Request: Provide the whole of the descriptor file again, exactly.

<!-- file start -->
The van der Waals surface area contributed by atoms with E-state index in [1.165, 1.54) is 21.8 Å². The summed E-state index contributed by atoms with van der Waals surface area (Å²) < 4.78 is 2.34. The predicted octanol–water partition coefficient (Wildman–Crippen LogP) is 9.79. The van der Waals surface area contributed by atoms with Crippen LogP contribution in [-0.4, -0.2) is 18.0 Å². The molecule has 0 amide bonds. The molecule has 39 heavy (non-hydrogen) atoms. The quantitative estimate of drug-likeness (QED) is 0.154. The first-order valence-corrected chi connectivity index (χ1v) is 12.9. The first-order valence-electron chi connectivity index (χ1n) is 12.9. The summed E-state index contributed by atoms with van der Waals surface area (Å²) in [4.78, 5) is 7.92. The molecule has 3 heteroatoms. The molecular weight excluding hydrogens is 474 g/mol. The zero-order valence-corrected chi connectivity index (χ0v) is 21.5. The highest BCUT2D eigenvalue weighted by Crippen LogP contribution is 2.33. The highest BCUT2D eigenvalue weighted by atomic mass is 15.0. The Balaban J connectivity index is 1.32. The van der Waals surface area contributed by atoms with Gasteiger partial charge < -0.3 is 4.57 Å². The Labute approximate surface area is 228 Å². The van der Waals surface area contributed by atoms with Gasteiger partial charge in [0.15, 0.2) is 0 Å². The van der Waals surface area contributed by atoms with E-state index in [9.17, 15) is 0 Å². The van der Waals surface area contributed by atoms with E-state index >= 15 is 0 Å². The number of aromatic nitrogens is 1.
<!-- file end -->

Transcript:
The van der Waals surface area contributed by atoms with E-state index in [1.165, 1.54) is 21.8 Å². The summed E-state index contributed by atoms with van der Waals surface area (Å²) < 4.78 is 2.34. The predicted octanol–water partition coefficient (Wildman–Crippen LogP) is 9.79. The van der Waals surface area contributed by atoms with Crippen LogP contribution in [-0.4, -0.2) is 18.0 Å². The molecule has 0 amide bonds. The molecule has 39 heavy (non-hydrogen) atoms. The quantitative estimate of drug-likeness (QED) is 0.154. The first-order valence-corrected chi connectivity index (χ1v) is 12.9. The first-order valence-electron chi connectivity index (χ1n) is 12.9. The summed E-state index contributed by atoms with van der Waals surface area (Å²) in [4.78, 5) is 7.92. The molecule has 3 heteroatoms. The molecular weight excluding hydrogens is 474 g/mol. The zero-order valence-corrected chi connectivity index (χ0v) is 21.5. The highest BCUT2D eigenvalue weighted by Crippen LogP contribution is 2.33. The highest BCUT2D eigenvalue weighted by atomic mass is 15.0. The Balaban J connectivity index is 1.32. The van der Waals surface area contributed by atoms with Gasteiger partial charge < -0.3 is 4.57 Å². The Labute approximate surface area is 228 Å². The van der Waals surface area contributed by atoms with Gasteiger partial charge in [0.15, 0.2) is 0 Å². The van der Waals surface area contributed by atoms with E-state index in [9.17, 15) is 0 Å². The van der Waals surface area contributed by atoms with E-state index >= 15 is 0 Å². The number of aromatic nitrogens is 1.